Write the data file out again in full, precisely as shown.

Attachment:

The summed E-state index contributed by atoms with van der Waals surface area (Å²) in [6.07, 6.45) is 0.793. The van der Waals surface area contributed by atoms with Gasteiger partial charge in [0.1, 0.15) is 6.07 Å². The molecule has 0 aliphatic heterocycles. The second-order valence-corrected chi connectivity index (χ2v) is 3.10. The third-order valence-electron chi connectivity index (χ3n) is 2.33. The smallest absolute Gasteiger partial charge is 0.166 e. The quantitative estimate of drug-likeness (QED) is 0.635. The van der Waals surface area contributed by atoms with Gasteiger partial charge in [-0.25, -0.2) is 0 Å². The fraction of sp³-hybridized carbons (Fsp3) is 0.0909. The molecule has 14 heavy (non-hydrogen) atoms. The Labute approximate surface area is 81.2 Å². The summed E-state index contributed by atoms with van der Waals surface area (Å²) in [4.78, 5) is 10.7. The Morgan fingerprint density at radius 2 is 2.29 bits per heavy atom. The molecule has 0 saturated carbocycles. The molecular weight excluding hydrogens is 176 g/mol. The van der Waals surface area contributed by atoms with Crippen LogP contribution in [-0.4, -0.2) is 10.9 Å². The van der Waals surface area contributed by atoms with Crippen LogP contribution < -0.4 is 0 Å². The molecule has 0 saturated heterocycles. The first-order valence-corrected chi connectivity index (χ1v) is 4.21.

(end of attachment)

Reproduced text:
The summed E-state index contributed by atoms with van der Waals surface area (Å²) in [6.07, 6.45) is 0.793. The van der Waals surface area contributed by atoms with Gasteiger partial charge in [0.1, 0.15) is 6.07 Å². The molecule has 0 aliphatic heterocycles. The second-order valence-corrected chi connectivity index (χ2v) is 3.10. The third-order valence-electron chi connectivity index (χ3n) is 2.33. The smallest absolute Gasteiger partial charge is 0.166 e. The quantitative estimate of drug-likeness (QED) is 0.635. The van der Waals surface area contributed by atoms with Gasteiger partial charge in [-0.25, -0.2) is 0 Å². The fraction of sp³-hybridized carbons (Fsp3) is 0.0909. The molecule has 14 heavy (non-hydrogen) atoms. The Labute approximate surface area is 81.2 Å². The summed E-state index contributed by atoms with van der Waals surface area (Å²) in [4.78, 5) is 10.7. The Morgan fingerprint density at radius 2 is 2.29 bits per heavy atom. The molecule has 0 saturated carbocycles. The molecular weight excluding hydrogens is 176 g/mol. The van der Waals surface area contributed by atoms with Crippen LogP contribution in [-0.4, -0.2) is 10.9 Å². The van der Waals surface area contributed by atoms with Crippen LogP contribution < -0.4 is 0 Å². The molecule has 0 saturated heterocycles. The first-order valence-corrected chi connectivity index (χ1v) is 4.21.